story #3: the forgotten neighbour
location: cafe pikolo, 3418b ave. du parc
Hennessey has his coffee with 2 sugars.
"One cream?" I hear. "No cream," he repeats.
The steps outside the full cafe holds our presence. Regulars filter between us as the door creaks open and slowly closes. I sit beside Adam, our 2 coffees and croissants conversing.
"How old are you?" — "22" — "I'm 1973," we exchange.
I think of 1973 Montreal with its low cars and its large signs. I think of where home was then, long before I could call it Montreal. I think of who had called this place home, long before we could call it ours too.
A regular, Michael, filters between us. He had been here before — well, 10 years ago on these same steps outside the cafe, then only new in its first week of opening.
"Do you like it here?" Adam ask Hennessey.
"Yes, it is cheap here. It is expensive up north." He is from Canada: born in Montreal, raised in Baffin Island. He shuffles his head down, up, and looks to us.
"Do you like it here?" Hennessey asks us.
"Yes, it's much safer and there's more we can do." We became Canadians: born in the Middle East, raised in Canada. I shuffle my feet thinking of how we are given seats while he stands out, us being much more foreign than him "up north."
A regular's dog, Bailey, filters between us. She has come here before, each morning with more energy than ever, enough so to be granted Michael's watchful care by her owner disappearing behind the creaking door.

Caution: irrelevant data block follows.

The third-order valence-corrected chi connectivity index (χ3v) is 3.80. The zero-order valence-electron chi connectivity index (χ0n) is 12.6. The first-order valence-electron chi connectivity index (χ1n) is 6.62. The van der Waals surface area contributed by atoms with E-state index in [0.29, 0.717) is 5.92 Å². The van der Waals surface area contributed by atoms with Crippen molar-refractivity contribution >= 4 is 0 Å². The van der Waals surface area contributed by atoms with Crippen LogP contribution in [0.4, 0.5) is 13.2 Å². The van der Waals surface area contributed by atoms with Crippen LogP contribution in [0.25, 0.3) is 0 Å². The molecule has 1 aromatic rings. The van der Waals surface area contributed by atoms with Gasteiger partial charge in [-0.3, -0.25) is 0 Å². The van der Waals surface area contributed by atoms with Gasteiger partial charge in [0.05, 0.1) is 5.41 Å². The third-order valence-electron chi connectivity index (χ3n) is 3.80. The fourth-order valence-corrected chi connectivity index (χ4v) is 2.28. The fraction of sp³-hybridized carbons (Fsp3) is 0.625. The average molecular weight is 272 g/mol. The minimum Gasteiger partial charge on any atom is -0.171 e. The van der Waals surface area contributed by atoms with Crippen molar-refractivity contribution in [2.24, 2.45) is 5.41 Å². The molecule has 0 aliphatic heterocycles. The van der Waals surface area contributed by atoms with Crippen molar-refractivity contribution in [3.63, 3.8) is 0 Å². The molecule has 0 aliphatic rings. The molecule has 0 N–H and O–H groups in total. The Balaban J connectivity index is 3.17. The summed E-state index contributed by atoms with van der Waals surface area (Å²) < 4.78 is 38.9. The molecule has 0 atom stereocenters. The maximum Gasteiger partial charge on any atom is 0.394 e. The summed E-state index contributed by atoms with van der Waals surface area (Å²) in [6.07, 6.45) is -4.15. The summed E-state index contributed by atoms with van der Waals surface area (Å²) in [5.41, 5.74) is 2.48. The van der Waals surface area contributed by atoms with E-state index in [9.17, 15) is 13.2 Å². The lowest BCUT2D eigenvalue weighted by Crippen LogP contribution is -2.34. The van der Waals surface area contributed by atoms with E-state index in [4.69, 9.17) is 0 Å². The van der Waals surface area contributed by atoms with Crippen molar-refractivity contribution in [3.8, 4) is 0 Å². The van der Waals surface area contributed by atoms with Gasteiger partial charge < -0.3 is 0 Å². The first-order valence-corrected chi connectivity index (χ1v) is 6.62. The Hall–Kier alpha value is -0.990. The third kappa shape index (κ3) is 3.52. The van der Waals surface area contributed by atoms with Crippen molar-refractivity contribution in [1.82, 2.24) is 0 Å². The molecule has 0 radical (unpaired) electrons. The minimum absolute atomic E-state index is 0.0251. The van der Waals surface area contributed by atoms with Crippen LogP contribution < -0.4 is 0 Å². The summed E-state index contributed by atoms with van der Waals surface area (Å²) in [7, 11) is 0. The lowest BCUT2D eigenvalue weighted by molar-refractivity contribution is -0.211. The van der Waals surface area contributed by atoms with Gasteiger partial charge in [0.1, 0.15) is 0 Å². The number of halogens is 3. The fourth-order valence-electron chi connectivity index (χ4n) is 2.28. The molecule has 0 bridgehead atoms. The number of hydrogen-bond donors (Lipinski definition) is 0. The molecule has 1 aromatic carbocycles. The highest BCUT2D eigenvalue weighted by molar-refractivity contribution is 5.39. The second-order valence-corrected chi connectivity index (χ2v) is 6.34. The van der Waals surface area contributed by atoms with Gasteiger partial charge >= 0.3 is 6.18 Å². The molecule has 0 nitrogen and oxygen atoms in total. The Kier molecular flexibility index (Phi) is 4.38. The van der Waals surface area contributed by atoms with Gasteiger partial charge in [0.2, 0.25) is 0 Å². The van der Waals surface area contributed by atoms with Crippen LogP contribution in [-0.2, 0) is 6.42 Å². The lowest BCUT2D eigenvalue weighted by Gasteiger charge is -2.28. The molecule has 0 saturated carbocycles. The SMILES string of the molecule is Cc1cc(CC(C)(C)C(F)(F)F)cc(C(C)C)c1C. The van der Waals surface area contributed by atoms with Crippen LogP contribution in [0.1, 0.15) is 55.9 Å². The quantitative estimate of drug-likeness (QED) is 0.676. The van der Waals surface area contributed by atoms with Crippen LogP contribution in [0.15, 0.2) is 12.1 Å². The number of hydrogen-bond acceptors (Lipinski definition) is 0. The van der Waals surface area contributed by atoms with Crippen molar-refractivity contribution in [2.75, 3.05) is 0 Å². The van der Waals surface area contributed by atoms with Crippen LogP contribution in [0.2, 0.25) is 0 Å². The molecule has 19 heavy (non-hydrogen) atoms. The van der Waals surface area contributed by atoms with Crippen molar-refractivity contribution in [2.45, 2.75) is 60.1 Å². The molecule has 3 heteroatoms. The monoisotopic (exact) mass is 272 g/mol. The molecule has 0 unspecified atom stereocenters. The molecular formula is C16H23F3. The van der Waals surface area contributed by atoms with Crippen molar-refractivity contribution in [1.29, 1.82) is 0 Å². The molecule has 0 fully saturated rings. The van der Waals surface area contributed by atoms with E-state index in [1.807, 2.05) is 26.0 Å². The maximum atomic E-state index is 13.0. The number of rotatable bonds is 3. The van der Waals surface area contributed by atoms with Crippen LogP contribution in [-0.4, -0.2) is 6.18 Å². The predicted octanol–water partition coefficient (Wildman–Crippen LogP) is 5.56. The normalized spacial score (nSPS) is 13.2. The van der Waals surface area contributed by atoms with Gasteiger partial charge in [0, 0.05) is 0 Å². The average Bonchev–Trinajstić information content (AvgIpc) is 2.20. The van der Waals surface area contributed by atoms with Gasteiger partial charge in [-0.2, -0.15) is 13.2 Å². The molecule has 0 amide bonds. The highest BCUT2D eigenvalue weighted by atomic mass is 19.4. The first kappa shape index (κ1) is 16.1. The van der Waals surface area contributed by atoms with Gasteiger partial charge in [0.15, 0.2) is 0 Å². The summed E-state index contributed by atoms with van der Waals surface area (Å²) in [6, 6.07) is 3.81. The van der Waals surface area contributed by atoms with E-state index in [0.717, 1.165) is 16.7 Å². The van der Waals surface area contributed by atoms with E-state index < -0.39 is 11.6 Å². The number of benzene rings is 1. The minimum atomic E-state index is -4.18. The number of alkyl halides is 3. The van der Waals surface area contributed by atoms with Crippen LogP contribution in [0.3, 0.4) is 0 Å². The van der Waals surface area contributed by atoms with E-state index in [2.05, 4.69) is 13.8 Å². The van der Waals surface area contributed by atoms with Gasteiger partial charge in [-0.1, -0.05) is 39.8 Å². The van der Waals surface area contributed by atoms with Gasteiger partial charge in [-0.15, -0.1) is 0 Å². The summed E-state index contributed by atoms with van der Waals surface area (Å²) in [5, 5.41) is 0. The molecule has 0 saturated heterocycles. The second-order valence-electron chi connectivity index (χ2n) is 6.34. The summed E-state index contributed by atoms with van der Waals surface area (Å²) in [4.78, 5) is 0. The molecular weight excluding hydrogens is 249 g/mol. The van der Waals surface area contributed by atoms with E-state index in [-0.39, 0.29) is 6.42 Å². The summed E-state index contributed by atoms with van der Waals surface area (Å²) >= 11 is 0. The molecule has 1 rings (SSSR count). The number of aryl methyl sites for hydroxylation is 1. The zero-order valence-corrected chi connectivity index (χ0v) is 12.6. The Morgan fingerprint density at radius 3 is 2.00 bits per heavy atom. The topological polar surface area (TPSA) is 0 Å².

"I used to have a dog, a dog this big." Hennessey indicates with his out-turned hand. "Some rottweilers, too, back home."
Adam thinks of his dog back home.
Michael explains his excited presence: "It's my birthday today! And watching Bailey might just be the perfect present."
The dog excitedly jumps at our crowd greeting birthday wishes.
"I am just here visiting the places I used to call home during this weekend I have for celebration. I don't live here anymore. I'm now in Winnipeg caring for my mother, as one must do."
I think of the $300 flight to Winnipeg and the $1000 flight to Baffin Island. I think of how going home is a choice but sometimes, not an option.
Hennessey stands still. I look at his boots. He motions to place his coffee on the ground.
"I was hit by a taxi, 2 years ago: Mont-Royal and Saint-Denis."
I think of 1920 Mont-Royal and Saint-Denis with its tram lines and its heeled women.
"I was in a coma for 1 week."
His coffee spills and Bailey runs towards it. He signals at his lungs, and we look at him empty. He signals at his ribs, and we look at him quietly. He looks at us, and sees that what is left is to thank us.
"Thank you" — "But, of course" — "God loves you" — "He loves you, too" — "God bless you" — "Have a good day."
We walk away.
This city has not just my story to speak of.